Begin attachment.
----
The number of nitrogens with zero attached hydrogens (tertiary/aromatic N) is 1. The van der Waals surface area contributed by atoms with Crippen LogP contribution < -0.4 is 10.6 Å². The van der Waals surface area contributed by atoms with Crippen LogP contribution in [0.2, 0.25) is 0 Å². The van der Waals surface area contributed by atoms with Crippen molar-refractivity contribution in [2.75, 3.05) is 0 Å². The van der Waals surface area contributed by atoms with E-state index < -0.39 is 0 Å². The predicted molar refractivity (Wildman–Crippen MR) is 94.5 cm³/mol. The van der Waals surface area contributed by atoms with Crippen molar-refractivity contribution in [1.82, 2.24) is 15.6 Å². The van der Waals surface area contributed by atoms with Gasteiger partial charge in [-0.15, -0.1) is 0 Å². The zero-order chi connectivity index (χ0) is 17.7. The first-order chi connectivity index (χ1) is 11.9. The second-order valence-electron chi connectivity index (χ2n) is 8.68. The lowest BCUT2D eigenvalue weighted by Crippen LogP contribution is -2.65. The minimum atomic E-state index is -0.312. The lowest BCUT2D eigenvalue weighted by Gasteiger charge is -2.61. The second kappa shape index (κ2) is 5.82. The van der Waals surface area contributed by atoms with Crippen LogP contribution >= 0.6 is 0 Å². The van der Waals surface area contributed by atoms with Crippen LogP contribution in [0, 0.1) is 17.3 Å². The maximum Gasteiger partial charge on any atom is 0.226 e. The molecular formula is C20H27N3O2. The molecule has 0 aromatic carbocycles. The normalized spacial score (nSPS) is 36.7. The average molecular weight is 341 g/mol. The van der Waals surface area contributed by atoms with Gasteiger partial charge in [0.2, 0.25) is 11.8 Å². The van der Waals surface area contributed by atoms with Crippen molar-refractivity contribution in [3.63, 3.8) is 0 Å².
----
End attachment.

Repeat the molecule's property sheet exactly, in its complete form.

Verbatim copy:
The number of nitrogens with zero attached hydrogens (tertiary/aromatic N) is 1. The van der Waals surface area contributed by atoms with Crippen LogP contribution < -0.4 is 10.6 Å². The van der Waals surface area contributed by atoms with Crippen LogP contribution in [0.2, 0.25) is 0 Å². The van der Waals surface area contributed by atoms with Crippen molar-refractivity contribution in [2.75, 3.05) is 0 Å². The van der Waals surface area contributed by atoms with E-state index < -0.39 is 0 Å². The predicted molar refractivity (Wildman–Crippen MR) is 94.5 cm³/mol. The van der Waals surface area contributed by atoms with Crippen molar-refractivity contribution in [1.82, 2.24) is 15.6 Å². The van der Waals surface area contributed by atoms with Gasteiger partial charge in [-0.15, -0.1) is 0 Å². The zero-order chi connectivity index (χ0) is 17.7. The first-order chi connectivity index (χ1) is 11.9. The second-order valence-electron chi connectivity index (χ2n) is 8.68. The lowest BCUT2D eigenvalue weighted by Crippen LogP contribution is -2.65. The minimum atomic E-state index is -0.312. The lowest BCUT2D eigenvalue weighted by Gasteiger charge is -2.61. The second kappa shape index (κ2) is 5.82. The van der Waals surface area contributed by atoms with Crippen LogP contribution >= 0.6 is 0 Å². The van der Waals surface area contributed by atoms with Crippen LogP contribution in [0, 0.1) is 17.3 Å². The maximum Gasteiger partial charge on any atom is 0.226 e. The molecular formula is C20H27N3O2. The molecule has 0 aromatic carbocycles. The normalized spacial score (nSPS) is 36.7. The average molecular weight is 341 g/mol. The van der Waals surface area contributed by atoms with Gasteiger partial charge in [0.2, 0.25) is 11.8 Å². The van der Waals surface area contributed by atoms with Crippen molar-refractivity contribution in [3.63, 3.8) is 0 Å².